Betty Moses

This granny is learning a whole new set of words everyday as this pandemic keeps everyone close to home, and we are missing our interaction with the rest of the world.

Zoom and TikTok are two new forms of communication that I have only heard about in the last few months.

Maybe, just maybe, I can try to explain how I think Zoom works.

For example, if you have been watching “The Ellen Show” lately, and you happen to be listening but not watching, from the sound of the usual screams that accompany her entrance on the stage and the sound of applause, you expect to see an audience of happy faces when you look up from whatever you’re doing.

Not so.

You are looking at an auditorium filled with multiple TV screens, each filled with the face of an Ellen fan.

That’s Zoom.

And it’s strange. Stitch, Ellen’s dancing DJ sidekick, even dances up the aisle between the TVs.

I’m sure you’ve seen the recent TV commercial of the guy who is virtually conferencing with his co-workers at home, dressed in appropriate business attire — from the waist up. A little slip up and it’s evident he didn’t include trousers when he prepped for the meeting.

There’s a Zoom meeting taking place every Tuesday morning in our office, but I can assure you everyone is properly dressed.

And if you have a green screen at home — doesn’t everyone? — you can actually choose a background, which is all the more the reason why seeing is not necessarily believing.

That’s Zoom too.

Then there is TikTok, a video-sharing social network created in China.

This network is extremely popular for those who are seeking a few seconds of fame through singing, dancing or standup comedy.

Anyone can be a star for a little while.

Back in the day when I thought could still sing, I would have had a ball with TikTok.

Of course this app is well built for challenges. Remember the ice bucket challenge or the lip sync challenges between law enforcement a year or two ago?

I spent a lot of time watching these delightful episodes on Facebook. It was very entertaining to watch law officers decked out in all their weaponry break out in moves like Bruno Mars.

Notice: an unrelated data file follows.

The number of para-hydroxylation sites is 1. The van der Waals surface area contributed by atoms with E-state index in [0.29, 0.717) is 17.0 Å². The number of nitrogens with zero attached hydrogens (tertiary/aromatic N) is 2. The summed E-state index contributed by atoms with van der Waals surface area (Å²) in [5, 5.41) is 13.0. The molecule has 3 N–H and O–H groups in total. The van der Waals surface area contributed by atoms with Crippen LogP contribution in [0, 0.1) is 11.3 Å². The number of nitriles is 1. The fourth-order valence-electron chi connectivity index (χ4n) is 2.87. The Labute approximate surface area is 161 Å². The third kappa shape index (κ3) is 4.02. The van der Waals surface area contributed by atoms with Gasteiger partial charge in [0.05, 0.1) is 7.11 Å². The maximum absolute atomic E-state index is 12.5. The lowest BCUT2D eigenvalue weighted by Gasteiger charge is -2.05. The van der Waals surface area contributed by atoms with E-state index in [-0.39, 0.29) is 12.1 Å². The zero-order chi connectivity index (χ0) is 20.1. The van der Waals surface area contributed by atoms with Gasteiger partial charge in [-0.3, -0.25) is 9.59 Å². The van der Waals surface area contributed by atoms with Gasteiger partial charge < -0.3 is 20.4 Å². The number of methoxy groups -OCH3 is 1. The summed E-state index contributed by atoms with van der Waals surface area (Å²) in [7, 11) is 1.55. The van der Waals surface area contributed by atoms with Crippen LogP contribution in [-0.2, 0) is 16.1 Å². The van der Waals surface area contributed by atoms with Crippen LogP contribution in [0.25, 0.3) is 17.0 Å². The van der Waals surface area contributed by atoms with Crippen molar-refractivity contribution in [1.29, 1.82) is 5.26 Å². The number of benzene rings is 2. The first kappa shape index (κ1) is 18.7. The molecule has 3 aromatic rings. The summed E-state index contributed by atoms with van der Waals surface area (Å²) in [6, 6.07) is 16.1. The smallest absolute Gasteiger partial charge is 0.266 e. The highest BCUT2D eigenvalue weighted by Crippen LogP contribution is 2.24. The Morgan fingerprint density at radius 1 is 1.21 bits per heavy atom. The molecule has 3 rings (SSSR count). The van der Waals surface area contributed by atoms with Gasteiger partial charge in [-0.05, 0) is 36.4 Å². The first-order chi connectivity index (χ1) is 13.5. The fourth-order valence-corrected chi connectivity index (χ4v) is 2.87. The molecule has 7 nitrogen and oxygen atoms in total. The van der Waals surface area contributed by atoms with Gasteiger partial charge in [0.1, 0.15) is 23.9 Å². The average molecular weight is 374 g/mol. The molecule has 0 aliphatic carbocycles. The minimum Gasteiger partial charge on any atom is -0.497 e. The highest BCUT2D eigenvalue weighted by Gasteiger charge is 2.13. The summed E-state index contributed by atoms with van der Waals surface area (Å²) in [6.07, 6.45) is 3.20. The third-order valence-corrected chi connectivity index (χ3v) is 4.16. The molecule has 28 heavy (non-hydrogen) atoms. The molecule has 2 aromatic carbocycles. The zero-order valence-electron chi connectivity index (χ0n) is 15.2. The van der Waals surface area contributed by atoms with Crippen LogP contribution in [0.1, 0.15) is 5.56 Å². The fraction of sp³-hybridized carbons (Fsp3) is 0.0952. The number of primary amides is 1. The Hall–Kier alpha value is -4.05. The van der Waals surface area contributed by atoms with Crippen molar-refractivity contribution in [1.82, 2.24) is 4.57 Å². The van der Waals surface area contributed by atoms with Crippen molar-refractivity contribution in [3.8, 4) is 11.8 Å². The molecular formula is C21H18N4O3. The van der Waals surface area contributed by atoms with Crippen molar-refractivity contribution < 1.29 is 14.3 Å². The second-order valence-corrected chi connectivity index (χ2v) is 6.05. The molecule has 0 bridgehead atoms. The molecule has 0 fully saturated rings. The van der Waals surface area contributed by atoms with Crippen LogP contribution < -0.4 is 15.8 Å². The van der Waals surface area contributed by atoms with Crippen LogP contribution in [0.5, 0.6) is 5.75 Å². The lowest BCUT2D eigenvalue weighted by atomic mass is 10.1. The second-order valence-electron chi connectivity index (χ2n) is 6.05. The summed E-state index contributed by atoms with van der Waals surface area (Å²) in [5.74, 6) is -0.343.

The current challenges through TikTok vary from drop the towel and others I can’t tell about in the newspaper to moving like Shakira, which would leave me seeking a chiropractor should I accept the challenge.

The ones I love involve a mother or father lying down beside a child that is involved in watching TV and laying their head in the child’s lap.

The responses of the children are delightful as they sometimes pat their parents’ faces with their sweet little hands or place gentle kisses on their faces.

It’s heartwarming to see the loving surprise on the little faces.

I, for one,  would like to see a challenge in a grocery store. I’ve always wanted to burst out in song and dance as I roll my buggy down the aisles. Now I could do it and blame it on TikTok.

I also have an urge to try one of the dancing challenges with my son Jeff and see if he bursts out a move to match mine.

I’m sure he would be happy to join me on the floor — NOT.

I would probably find myself on a fast track to a retirement home.

I’ve probably confused you with my description of today’s social media.

All I can say is that I welcome anything that can give me a smile during 2020.

That’s the real challenge.


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